According to Frank Tumusiime, the coordinator for Advocates for Natural Resources Governance and Development, a copy of declaration must be served to the owner of the land where by land acquisition gives the operator the right to enter, explore develop, produce, transporting oil for example in Buliisa district.
“However, land policy urges to restitute owners where purpose expires and in the due course, the policy appeals to bank assisted projects necessary to achieve its objectives,” Tumusiime said.
According to the findings, the existing land tenure system does not favour, fair and adequate compensation which has made land disputes and land tenure insecure.
“Law and practice must involve people at all stages of the acquisition and resettlement,” added Tumusiime.
Furthermore, some people opt for cash resettlement because they are not sure of where they are going to be taken and at times, the money given to them is not enough.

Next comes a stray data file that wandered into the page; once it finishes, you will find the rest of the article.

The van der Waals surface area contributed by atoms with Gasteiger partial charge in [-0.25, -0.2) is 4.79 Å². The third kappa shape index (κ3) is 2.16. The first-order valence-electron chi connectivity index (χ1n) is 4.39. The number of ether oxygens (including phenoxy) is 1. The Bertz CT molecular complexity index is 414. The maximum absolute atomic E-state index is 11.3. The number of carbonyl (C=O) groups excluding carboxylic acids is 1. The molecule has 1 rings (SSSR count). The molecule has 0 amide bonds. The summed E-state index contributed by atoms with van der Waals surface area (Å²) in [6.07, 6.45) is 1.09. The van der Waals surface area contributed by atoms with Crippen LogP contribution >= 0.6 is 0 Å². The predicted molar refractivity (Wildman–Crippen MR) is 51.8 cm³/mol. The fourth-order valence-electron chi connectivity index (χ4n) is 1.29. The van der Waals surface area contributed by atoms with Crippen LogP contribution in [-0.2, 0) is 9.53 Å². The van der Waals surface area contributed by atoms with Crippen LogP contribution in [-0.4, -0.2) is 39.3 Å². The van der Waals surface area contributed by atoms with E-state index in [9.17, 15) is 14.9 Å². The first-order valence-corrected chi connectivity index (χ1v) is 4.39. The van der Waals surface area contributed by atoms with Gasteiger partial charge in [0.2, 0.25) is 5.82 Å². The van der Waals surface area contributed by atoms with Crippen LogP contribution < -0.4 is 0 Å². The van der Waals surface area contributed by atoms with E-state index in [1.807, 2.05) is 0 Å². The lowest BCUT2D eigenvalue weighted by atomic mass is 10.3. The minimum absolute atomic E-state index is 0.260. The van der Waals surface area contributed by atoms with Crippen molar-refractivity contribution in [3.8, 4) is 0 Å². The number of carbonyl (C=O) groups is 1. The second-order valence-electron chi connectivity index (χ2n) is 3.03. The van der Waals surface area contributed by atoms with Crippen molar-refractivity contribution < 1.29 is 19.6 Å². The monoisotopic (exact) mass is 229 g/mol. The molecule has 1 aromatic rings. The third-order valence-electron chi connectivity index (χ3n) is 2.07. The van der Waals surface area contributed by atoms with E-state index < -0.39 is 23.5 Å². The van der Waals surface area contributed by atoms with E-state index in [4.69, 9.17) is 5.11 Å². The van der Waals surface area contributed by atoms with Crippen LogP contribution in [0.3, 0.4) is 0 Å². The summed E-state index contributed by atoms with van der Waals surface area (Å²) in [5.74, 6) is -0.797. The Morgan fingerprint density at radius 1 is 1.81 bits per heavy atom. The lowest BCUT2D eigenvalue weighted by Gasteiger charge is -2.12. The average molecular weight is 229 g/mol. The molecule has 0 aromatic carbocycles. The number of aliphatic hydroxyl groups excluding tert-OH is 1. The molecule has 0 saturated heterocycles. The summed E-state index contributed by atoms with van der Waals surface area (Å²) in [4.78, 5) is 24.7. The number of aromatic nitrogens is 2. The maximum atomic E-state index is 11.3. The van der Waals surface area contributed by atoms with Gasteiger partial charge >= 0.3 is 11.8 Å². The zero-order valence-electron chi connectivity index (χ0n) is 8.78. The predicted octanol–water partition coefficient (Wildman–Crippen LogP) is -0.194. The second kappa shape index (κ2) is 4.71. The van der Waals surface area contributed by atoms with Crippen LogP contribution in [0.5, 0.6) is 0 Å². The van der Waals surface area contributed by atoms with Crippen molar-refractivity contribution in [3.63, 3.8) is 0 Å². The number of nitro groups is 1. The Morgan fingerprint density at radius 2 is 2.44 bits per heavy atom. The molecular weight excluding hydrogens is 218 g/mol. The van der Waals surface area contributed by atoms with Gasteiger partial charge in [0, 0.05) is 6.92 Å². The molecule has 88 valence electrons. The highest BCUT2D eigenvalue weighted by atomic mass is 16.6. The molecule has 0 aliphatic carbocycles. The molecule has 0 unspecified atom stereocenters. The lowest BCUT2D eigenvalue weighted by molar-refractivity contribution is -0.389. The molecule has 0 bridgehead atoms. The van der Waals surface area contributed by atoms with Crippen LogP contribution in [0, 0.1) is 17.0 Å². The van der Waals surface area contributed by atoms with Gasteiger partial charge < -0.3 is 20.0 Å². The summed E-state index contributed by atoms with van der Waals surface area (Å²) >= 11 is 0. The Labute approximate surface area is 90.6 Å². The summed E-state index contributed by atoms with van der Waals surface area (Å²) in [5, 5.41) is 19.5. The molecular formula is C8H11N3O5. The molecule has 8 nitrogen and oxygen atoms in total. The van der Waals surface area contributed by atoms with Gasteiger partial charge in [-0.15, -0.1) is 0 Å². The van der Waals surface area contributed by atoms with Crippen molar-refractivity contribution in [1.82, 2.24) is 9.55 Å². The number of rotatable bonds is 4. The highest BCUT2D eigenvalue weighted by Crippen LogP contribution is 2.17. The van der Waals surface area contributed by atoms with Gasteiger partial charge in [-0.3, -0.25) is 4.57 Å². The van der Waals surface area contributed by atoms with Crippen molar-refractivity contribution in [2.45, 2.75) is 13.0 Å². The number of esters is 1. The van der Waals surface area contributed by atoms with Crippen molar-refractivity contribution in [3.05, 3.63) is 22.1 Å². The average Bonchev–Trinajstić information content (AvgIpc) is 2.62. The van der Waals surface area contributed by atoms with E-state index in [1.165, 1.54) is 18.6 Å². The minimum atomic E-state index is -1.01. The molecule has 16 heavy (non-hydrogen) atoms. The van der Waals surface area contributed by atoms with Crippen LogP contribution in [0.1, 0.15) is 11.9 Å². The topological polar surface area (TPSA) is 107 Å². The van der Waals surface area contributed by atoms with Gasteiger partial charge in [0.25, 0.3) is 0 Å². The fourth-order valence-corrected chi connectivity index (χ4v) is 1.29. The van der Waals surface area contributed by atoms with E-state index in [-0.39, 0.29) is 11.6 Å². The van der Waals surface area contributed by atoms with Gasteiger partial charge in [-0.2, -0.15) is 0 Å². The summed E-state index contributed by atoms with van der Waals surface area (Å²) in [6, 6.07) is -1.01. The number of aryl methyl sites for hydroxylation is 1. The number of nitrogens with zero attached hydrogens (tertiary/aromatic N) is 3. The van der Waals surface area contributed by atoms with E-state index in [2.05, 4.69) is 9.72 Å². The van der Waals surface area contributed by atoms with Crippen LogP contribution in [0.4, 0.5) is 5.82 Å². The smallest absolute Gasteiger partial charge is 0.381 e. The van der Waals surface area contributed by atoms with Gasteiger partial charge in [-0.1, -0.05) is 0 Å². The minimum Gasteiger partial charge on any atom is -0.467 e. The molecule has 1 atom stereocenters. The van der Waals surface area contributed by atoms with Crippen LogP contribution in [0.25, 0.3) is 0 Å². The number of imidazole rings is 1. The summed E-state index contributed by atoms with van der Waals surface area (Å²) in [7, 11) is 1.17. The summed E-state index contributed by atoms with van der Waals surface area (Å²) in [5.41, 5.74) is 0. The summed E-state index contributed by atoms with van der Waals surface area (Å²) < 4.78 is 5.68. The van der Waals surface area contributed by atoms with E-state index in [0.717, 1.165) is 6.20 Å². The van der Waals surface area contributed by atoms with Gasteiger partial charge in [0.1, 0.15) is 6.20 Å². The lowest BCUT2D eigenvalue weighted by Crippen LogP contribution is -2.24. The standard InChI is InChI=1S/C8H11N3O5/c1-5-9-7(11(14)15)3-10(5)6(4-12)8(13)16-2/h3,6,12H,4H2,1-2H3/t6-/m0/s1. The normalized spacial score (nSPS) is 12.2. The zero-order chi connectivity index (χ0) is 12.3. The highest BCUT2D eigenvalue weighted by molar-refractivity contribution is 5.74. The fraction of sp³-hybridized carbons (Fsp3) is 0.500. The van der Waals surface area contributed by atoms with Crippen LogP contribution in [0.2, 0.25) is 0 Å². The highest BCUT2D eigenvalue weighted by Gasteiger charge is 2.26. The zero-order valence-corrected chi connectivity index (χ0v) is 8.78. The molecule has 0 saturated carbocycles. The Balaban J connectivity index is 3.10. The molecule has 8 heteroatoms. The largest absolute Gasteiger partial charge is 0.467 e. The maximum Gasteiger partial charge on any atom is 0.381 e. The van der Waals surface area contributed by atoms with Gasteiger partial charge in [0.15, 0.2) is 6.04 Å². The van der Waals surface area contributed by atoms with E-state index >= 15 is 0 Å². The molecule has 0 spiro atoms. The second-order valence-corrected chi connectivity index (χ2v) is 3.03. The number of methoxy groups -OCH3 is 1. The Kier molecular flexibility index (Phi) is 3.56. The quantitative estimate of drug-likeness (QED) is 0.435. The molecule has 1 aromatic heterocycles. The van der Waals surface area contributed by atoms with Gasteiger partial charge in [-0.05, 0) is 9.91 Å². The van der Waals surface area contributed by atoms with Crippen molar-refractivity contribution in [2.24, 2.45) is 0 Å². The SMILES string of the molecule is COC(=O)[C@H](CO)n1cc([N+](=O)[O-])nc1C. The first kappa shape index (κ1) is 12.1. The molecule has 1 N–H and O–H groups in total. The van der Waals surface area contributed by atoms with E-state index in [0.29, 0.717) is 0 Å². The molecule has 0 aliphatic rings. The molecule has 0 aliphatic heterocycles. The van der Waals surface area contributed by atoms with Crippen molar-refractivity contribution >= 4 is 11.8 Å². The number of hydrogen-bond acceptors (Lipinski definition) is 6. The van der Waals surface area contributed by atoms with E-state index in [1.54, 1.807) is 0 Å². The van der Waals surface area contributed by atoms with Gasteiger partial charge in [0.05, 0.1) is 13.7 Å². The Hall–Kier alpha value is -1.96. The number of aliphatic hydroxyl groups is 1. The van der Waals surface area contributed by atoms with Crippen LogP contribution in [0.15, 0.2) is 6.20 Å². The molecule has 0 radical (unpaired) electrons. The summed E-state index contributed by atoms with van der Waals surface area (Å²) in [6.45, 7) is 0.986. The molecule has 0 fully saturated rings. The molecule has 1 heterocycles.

“land now days, is at a high price and many have faced challenges such as loss of employment especially among fishing communities, disruption of families and disruption of children’s education,” continued Tumusiime.
When households are required to relocate, there is an increase in the cost of living, increase in sex workers and homelessness as a result of lack of knowledge concerning land issues.
On August 30, 2013, the government made the National Land Policy a public document for everybody’s consumption through a notice in the Uganda Gazette.
The action-packed policy envisions a transformed Ugandan society through optimal use and management of land resources for a prosperous and individualised economy with a developed services sector.
The policy affirms Article 237(1) of the 1995 constitution which vests the radical title to all land held by the citizens of Uganda and proposes a reduction of the period non-citizens can acquire interest in land under leasehold tenure from 99 years provided for, under the Land Act, to not more than 49 years with the renewal.
The act also guarantees the rights of ethnic minorities, pastoralists, women, children and other vulnerable groups though the government retains the power of compulsory acquisition of land in public interest.
Furthermore, the government recommends amendment of land act to clarify the roles and responsibilities of different actors and fair compensation by local government.